8. Use leftover bones to make your own dog food.
“Soften the bones in a slow cooker, instant pot, or boil in a pot. Next, purée the soft bones in a blender or food processor. Last of all, mix the puréed bones with some of the remaining broth/water that the bones were boiled in. This will create a treat that dogs will love. And we can eat it, too. Homemade bone broth is delicious,” says Sarah Koszyk, MS, RDN.
9. Buy local.
“Choose to shop at local Farmer’s markets when you are able. By purchasing and consuming foods that are produced locally, you are limiting the resources needed to process and deliver your food, which is much more sustainable and better for the environment!” says Niki Morgan, RD LD of New Frontier Nutrition.
10. Make your own veggie broth.
“Save all of your veggie scraps (like celery ends, onion bits, bell pepper tops, etc.) and make your own vegetable broth in the slow cooker! Fill up a gallon-sized bag in your freezer with the vegetable scraps you would have thrown away anyway. When you have enough saved up, you can make your own vegetable broth at home! It tastes better, it saves money, and it’s less wasteful!” says Megan Byrd, RD of The Oregon Dietitian.
11. Switch to reusable grocery bags.
“One easy tip for shopping, cooking, and eating more sustainably is to switch from plastic or paper grocery bags to reusable ones. Hop over to Amazon and look around for reusable bags that meet your lifestyle. For me, I needed bags that I could fold up and be stuffed into my purse. I also added a reminder prompt to my Supermarket Shopping List as another way to jog my memory.” says Liz Weiss, MS, RDN of Liz’s Healthy Table.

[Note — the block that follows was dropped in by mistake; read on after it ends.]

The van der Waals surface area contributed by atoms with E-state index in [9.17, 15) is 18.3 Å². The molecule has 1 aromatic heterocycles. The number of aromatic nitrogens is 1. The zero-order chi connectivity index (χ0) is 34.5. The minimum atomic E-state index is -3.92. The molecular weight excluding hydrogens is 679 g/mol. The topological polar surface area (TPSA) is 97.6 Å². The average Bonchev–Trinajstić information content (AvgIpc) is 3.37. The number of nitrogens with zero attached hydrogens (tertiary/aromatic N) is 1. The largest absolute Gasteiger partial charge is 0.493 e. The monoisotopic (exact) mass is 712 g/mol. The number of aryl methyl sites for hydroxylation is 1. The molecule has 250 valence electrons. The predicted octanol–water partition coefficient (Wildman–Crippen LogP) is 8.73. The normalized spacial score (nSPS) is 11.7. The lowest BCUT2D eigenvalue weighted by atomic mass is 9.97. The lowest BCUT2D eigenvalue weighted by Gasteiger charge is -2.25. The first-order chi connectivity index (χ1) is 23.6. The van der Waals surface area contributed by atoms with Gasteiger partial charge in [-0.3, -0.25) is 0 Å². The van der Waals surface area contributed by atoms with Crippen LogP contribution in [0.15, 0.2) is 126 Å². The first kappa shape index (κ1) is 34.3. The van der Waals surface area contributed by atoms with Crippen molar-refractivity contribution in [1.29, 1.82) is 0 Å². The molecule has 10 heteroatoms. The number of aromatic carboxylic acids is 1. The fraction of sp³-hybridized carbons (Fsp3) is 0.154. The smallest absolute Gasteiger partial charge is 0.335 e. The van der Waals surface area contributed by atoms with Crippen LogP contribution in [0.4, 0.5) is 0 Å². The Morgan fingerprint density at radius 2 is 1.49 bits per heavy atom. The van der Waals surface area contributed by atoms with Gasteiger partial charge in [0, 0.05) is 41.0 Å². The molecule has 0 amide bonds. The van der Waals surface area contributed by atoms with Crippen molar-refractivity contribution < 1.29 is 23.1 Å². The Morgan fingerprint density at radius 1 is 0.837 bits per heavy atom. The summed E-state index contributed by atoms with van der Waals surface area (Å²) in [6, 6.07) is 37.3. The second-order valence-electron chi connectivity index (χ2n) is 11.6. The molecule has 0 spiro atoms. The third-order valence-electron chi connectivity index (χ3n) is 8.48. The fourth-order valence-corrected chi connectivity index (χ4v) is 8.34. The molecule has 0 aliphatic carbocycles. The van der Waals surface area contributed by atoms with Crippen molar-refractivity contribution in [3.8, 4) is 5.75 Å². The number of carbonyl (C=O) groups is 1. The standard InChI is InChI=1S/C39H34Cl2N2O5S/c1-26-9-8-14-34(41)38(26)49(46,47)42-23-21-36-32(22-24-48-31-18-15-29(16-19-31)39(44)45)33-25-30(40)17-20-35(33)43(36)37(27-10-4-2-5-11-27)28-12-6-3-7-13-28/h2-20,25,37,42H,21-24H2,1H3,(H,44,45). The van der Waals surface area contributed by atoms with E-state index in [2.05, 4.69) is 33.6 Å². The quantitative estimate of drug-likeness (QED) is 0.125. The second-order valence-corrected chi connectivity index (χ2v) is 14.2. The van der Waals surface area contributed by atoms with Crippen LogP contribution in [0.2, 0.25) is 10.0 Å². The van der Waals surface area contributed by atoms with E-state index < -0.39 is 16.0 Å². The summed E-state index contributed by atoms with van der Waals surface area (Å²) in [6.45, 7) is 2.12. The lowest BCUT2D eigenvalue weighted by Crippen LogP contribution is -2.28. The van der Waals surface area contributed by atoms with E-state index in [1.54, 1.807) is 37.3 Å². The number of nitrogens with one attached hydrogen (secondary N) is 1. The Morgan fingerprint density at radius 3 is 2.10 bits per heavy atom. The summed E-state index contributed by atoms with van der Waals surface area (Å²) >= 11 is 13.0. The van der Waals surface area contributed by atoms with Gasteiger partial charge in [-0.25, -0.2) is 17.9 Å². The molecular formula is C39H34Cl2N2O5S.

12. Invest in re-useable beverage cups.
“Get reusable water bottles and to-go coffee cups for your family. Decline straws at restaurants. The landfills have enough plastic!” says Lisa Andrews, MEd, RD, LD of Sound Bites Nutrition.
13. Only get what you need.
“Buy what you need, don’t exceed. Excess is more likely to get tossed or lost!” says Leslie Bonci , MPH, RDN, CSSD, LDN of Active Eating Advice.
14. Pay attention to food waste.
“One way to be more sustainable with the way you eat is to avoid wasting food. People throw out a lot of food, which wastes money and resources. Some tips for reducing food waste include buying only what you know you will eat, storing food correctly so it doesn’t spoil as fast, making sure to eat leftovers, and utilizing the freezer,” says Kaleigh McMordie, MCN, RDN, LD, of Lively Table.
15. Plant a garden.
“One of the simplest ways to engage in sustainable living and eating is to plant your own garden! Whether it’s a large vegetable garden in your yard or a small pot with herbs on your patio deck, growing your own food gives you a deeper appreciation of what it takes to create food. It also reduces food miles and need for packaging,” says Kerah Henebery, MS, RD, LDN, CLT of Pursue Wellness.
If you don’t have a lot of green space, check out these 4 Foods You Can Grow Indoors.
Which of these tips are you interested in trying for more sustainable living?